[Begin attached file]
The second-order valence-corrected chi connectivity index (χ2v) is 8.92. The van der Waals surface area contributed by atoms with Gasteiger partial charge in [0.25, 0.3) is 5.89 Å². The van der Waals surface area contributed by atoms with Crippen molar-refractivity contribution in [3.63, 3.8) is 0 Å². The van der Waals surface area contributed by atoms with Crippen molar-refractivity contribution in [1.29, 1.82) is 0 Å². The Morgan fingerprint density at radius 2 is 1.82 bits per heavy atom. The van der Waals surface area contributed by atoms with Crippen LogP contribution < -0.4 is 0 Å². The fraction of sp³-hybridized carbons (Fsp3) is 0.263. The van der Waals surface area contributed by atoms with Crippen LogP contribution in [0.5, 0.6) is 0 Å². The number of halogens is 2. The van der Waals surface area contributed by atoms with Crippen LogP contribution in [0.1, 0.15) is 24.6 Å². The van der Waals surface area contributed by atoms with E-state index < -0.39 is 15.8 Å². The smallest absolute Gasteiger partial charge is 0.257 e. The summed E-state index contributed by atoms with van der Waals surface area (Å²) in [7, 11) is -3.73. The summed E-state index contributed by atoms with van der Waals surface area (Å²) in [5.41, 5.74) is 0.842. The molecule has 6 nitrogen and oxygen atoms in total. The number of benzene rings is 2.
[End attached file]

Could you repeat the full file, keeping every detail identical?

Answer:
The second-order valence-corrected chi connectivity index (χ2v) is 8.92. The van der Waals surface area contributed by atoms with Gasteiger partial charge in [0.25, 0.3) is 5.89 Å². The van der Waals surface area contributed by atoms with Crippen molar-refractivity contribution in [3.63, 3.8) is 0 Å². The van der Waals surface area contributed by atoms with Crippen molar-refractivity contribution in [1.29, 1.82) is 0 Å². The Morgan fingerprint density at radius 2 is 1.82 bits per heavy atom. The van der Waals surface area contributed by atoms with Crippen LogP contribution < -0.4 is 0 Å². The fraction of sp³-hybridized carbons (Fsp3) is 0.263. The van der Waals surface area contributed by atoms with Crippen LogP contribution in [0.5, 0.6) is 0 Å². The number of halogens is 2. The van der Waals surface area contributed by atoms with Crippen LogP contribution in [0.1, 0.15) is 24.6 Å². The van der Waals surface area contributed by atoms with E-state index < -0.39 is 15.8 Å². The smallest absolute Gasteiger partial charge is 0.257 e. The summed E-state index contributed by atoms with van der Waals surface area (Å²) in [7, 11) is -3.73. The summed E-state index contributed by atoms with van der Waals surface area (Å²) in [5.41, 5.74) is 0.842. The molecule has 6 nitrogen and oxygen atoms in total. The number of benzene rings is 2.